While most grocery shopping still takes place in traditional brick-and-mortar stores, online food shopping is on an upswing. In fact, research from Food Marketing Institute and Nielsen found that online grocery shopping could grow five-fold over the next decade, with consumer spending in this area predicted to make up 20 percent of total grocery retail by 2025.
A notable stimulus behind this uptick is, of course, convenience, but there is also a growing consumer focus on sustainability and food waste behind this adoption. A recent sustainability survey conducted by Phononic exploring the views of more than 2,000 adult consumers on food waste and delivery found that nearly half of consumers (47 percent) feel they would waste less food if they used a meal delivery service.
Facing Food Waste
According to the Food and Agriculture Organization of the United Nations (FAO), roughly one-third of the food produced in the world for human consumption—approximately 1.3 billion tons—is wasted every year. In developed nations, the problem is particularly severe, with FAO findings showing that consumers in rich countries waste almost as much food as the entire net food production of sub-Saharan Africa.
In the United States alone, consumers, business and farms spend nearly $220 billion on food that goes uneaten, creating a huge opportunity for national change that is receiving growing support from consumers. This is especially true of younger consumers and women, who tend to be more concerned about sustainability and food waste than they were five years ago, according to research conducted by Coast Packing Company and Ipsos Research.
The problem, however, is that there is often a disconnect in consumers’ perceptions of food waste globally and in their own home. Phononic’s survey found that the majority of consumers estimated total food waste per year correctly, but consistently underestimated their own food waste, showing that while many consumers are aware of the issue, they often neglect to point a finger at themselves.
When asked what would encourage them to waste less food, 64 percent of consumers cited saving money as the number one motivator, with household planning and guilt over food waste coming in second and third, respectively.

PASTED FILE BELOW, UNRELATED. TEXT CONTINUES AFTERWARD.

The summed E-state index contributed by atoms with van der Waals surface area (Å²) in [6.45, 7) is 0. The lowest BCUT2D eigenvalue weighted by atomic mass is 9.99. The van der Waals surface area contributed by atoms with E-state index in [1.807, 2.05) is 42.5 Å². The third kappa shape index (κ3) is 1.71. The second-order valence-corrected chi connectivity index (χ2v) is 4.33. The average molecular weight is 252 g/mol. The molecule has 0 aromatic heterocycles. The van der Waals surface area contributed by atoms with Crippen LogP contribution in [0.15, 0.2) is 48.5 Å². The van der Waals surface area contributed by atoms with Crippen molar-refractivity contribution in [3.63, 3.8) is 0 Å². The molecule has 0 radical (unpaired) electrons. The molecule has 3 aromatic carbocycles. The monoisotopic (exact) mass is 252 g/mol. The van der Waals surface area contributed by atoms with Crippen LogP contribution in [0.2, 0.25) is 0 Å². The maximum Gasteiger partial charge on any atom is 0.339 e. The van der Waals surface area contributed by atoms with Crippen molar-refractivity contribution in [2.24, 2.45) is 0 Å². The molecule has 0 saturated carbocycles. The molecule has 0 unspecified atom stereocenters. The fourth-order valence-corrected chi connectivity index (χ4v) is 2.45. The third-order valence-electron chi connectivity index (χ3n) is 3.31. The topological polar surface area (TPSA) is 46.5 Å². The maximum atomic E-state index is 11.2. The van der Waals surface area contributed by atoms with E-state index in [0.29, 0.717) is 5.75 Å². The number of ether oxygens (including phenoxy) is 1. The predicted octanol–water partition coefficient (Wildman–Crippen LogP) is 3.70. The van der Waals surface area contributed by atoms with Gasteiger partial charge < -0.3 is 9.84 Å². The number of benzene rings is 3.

Guilt over food waste is also proving influential to the shopping process. When asked about the foods consumers throw away most, over half of respondents said fruits and vegetables—even going so far as to say they often avoid buying these goods because they are concerned about them spoiling quickly. These concerns have also dissuaded customers from organic foods, which they feel spoil even quicker and are more likely to be wasted.
Food Delivery Brings Sustainability Concerns to the Forefront
While many consumers believe a meal delivery service will help reduce their food waste, adoption is often stymied by other concerns. For example, of the consumers polled through Phononic’s survey, 65 percent expressed reservations related to packaging waste.
Anyone who has used a meal kit is familiar with the layers of paper, insulation, ice packs and individualized packaging containers that come in every box. Environmentally-conscious consumers have publicly criticized the use of these materials, prompting several meal kit makers to implement changes to reduce this waste, such as eco-friendly packaging or services that enable customers to return some of the packaging. Even so, consumers are still wary of buying into these services on a weekly basis.